Ancient Egypt and Mesopotamia played different roles in the growth of Ancient Greek intellectual life. Egypt being the more prominent in terms of education and training. We read from the Roman writer Gaius Julius Hyginus the story of the Athenian Agnodice, a female physician who received her medical education in Egypt, and was denied practice in her native Athens simply because she was a woman. Athenian women could save lives, but in the process lose theirs. So much for fabled ideal of Greek democracy, eh? Unlike in Athens, it wasn’t unusual for women to become physicians in Ancient Egypt. In fact, some of them even went so far as to have important royal appointments. Perhaps the most distinguished of them all was Merit-Ptah, who in 2700 BC became the main physician in the pharaoh’s court. This open and welcome attitude towards scholarship for either sexes set the impetus for further intellectual flourish, as the inclusion of women in the ranks of scholars meant that Ancient Egypt had more human resource at their disposal. This was an obviously inviting set up, and soon, a slew of scholars hungry for knowledge made their way to the gift of the Nile, hoping to have a share of this brain bounty. Of course, the Ancient Greeks wouldn’t allow themselves to be left out, so they also set sail in droves and joined in. Years later, they even set up their own institutions. The famous anatomists Erasistratus (early pioneer in neuroscience) and Herophilos (early pioneer in experimental medicine) opened a famous medical school in Alexandria in the 3rd century BC.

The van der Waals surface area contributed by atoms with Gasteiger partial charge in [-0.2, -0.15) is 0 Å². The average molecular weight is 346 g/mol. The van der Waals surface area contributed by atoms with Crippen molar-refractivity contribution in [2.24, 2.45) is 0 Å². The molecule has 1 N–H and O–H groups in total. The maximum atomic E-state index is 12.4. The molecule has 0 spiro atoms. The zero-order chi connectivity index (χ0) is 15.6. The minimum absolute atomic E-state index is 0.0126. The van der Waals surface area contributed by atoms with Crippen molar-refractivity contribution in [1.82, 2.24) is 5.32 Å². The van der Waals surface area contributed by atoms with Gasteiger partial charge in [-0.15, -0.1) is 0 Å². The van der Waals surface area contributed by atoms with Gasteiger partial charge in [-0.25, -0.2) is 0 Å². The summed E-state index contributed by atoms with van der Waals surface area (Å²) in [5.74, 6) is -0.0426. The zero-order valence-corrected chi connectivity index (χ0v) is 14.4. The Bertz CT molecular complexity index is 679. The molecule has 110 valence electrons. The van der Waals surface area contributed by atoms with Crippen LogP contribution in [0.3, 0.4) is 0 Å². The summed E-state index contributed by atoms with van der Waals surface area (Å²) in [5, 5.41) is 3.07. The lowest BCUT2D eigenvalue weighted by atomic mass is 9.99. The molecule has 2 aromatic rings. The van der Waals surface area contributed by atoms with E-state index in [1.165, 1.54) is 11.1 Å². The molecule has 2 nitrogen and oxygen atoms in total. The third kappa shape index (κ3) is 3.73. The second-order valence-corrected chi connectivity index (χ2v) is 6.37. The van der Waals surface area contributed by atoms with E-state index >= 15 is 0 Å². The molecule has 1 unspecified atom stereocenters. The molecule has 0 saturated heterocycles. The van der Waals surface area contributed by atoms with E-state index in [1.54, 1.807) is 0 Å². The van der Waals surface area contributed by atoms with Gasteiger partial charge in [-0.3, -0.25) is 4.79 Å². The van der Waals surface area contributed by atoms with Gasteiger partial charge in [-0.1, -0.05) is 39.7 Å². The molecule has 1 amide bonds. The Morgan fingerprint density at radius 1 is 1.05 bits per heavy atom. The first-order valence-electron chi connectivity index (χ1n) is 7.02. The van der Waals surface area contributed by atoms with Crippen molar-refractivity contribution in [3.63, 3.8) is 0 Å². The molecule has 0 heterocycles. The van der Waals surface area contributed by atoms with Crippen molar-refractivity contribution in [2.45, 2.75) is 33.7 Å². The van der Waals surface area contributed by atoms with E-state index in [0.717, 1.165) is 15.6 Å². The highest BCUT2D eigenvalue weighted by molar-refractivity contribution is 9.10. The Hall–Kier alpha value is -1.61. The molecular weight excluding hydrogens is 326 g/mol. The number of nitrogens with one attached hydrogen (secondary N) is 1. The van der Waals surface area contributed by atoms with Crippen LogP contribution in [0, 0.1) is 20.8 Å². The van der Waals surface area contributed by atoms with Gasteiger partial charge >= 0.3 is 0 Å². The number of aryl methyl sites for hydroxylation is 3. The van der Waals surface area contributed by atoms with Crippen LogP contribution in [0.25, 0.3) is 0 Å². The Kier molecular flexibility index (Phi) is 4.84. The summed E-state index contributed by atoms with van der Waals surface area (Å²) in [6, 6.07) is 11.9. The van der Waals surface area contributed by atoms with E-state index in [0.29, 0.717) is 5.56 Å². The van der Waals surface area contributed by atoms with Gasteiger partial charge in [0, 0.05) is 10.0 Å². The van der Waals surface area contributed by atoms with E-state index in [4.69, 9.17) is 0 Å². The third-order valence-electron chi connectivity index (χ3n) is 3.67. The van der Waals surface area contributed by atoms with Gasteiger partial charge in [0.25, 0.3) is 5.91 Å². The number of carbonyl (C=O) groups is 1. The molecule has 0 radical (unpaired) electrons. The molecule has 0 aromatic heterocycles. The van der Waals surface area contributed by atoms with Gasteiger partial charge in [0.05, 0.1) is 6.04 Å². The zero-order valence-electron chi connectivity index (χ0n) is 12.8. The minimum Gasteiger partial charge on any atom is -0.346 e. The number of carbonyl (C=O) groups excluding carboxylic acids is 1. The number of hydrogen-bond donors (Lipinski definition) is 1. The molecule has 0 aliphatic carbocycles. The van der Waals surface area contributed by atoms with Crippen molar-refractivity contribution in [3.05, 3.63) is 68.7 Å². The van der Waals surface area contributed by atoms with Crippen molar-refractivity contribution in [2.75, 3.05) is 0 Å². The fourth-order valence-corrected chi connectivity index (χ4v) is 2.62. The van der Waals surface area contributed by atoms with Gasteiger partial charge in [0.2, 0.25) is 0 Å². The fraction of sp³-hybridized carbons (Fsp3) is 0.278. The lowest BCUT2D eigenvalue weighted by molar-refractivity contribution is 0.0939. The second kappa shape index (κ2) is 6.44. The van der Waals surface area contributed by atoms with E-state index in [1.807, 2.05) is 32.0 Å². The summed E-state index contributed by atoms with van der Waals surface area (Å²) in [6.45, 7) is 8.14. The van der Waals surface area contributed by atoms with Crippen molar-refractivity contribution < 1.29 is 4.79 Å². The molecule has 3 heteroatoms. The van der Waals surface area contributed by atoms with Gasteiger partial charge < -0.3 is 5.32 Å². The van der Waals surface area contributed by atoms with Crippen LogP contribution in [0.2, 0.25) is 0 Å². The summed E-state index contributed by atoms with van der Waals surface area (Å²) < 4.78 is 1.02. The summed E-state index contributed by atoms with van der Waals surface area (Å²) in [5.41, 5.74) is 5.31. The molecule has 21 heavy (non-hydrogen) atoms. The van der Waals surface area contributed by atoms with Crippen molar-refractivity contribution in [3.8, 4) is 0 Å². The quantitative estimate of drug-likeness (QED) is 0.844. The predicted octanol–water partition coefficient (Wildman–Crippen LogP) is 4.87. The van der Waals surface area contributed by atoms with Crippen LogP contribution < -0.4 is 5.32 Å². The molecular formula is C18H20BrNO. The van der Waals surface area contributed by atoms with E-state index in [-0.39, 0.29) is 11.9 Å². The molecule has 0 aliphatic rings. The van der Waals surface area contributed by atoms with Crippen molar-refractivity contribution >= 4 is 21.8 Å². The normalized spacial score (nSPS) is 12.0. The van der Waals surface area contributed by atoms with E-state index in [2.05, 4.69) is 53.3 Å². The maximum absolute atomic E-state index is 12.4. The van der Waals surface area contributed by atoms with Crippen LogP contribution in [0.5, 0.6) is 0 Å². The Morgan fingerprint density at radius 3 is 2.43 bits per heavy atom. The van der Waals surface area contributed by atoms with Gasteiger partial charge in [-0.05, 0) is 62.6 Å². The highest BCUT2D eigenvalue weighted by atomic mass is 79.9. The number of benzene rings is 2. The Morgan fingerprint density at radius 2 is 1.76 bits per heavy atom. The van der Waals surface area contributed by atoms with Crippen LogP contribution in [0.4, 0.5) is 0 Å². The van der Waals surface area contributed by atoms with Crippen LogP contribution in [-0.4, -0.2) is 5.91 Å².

The Ionian side of the story had more to do with the brains necessary to kick start the development of Ancient Greek thought. The first Ancient Greek philosophers, after all, were mostly from Ionia. Think of Thales of Miletus who urged others to consult nature in the explanation of phenomena (and in one case with the help of a cat!). Perhaps it was the proximity of the Ionian settlements to Ancient Babylonia and Ancient Persia that allowed them to have this impressive number of thinkers. It just goes to show that if there are more pathways for the movement of knowledge then more minds are cultivated.